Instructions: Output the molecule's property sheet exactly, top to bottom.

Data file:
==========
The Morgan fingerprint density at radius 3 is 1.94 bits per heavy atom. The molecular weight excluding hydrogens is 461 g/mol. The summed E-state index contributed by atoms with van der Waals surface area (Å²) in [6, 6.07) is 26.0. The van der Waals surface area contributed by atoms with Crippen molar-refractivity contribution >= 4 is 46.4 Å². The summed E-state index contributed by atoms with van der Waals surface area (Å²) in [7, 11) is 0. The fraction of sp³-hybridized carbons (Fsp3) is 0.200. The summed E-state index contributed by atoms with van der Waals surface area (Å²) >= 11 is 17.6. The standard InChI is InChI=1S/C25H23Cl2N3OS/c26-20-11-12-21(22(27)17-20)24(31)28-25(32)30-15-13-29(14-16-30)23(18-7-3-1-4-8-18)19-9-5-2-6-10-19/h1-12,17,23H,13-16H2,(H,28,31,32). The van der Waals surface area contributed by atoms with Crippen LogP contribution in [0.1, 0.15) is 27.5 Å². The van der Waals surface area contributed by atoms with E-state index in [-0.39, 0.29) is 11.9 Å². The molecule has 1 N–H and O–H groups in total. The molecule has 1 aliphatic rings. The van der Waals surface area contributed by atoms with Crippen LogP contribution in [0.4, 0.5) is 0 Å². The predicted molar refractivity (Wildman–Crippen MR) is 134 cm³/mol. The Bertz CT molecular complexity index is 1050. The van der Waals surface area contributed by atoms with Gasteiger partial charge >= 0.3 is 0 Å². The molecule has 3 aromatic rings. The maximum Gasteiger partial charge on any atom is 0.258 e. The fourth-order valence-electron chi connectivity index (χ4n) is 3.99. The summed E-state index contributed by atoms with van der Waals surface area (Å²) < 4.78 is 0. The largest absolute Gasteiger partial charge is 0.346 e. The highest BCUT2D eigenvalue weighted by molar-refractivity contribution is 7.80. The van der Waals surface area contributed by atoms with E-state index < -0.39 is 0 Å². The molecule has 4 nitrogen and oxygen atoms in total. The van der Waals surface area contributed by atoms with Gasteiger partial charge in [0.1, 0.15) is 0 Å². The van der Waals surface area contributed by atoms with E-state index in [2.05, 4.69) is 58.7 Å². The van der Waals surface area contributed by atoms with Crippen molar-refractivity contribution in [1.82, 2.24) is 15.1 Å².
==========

The Morgan fingerprint density at radius 3 is 1.94 bits per heavy atom. The molecular weight excluding hydrogens is 461 g/mol. The summed E-state index contributed by atoms with van der Waals surface area (Å²) in [6, 6.07) is 26.0. The van der Waals surface area contributed by atoms with Crippen molar-refractivity contribution >= 4 is 46.4 Å². The summed E-state index contributed by atoms with van der Waals surface area (Å²) in [7, 11) is 0. The fraction of sp³-hybridized carbons (Fsp3) is 0.200. The summed E-state index contributed by atoms with van der Waals surface area (Å²) >= 11 is 17.6. The standard InChI is InChI=1S/C25H23Cl2N3OS/c26-20-11-12-21(22(27)17-20)24(31)28-25(32)30-15-13-29(14-16-30)23(18-7-3-1-4-8-18)19-9-5-2-6-10-19/h1-12,17,23H,13-16H2,(H,28,31,32). The van der Waals surface area contributed by atoms with Crippen LogP contribution in [0.1, 0.15) is 27.5 Å². The van der Waals surface area contributed by atoms with E-state index in [-0.39, 0.29) is 11.9 Å². The molecule has 1 N–H and O–H groups in total. The molecule has 1 aliphatic rings. The van der Waals surface area contributed by atoms with Crippen LogP contribution in [0.4, 0.5) is 0 Å². The predicted molar refractivity (Wildman–Crippen MR) is 134 cm³/mol. The Bertz CT molecular complexity index is 1050. The van der Waals surface area contributed by atoms with Gasteiger partial charge >= 0.3 is 0 Å². The molecule has 3 aromatic rings. The maximum Gasteiger partial charge on any atom is 0.258 e. The fourth-order valence-electron chi connectivity index (χ4n) is 3.99. The summed E-state index contributed by atoms with van der Waals surface area (Å²) < 4.78 is 0. The largest absolute Gasteiger partial charge is 0.346 e. The highest BCUT2D eigenvalue weighted by molar-refractivity contribution is 7.80. The van der Waals surface area contributed by atoms with E-state index < -0.39 is 0 Å². The molecule has 4 nitrogen and oxygen atoms in total. The van der Waals surface area contributed by atoms with Gasteiger partial charge in [0.1, 0.15) is 0 Å². The van der Waals surface area contributed by atoms with E-state index in [2.05, 4.69) is 58.7 Å². The van der Waals surface area contributed by atoms with Crippen molar-refractivity contribution in [1.82, 2.24) is 15.1 Å².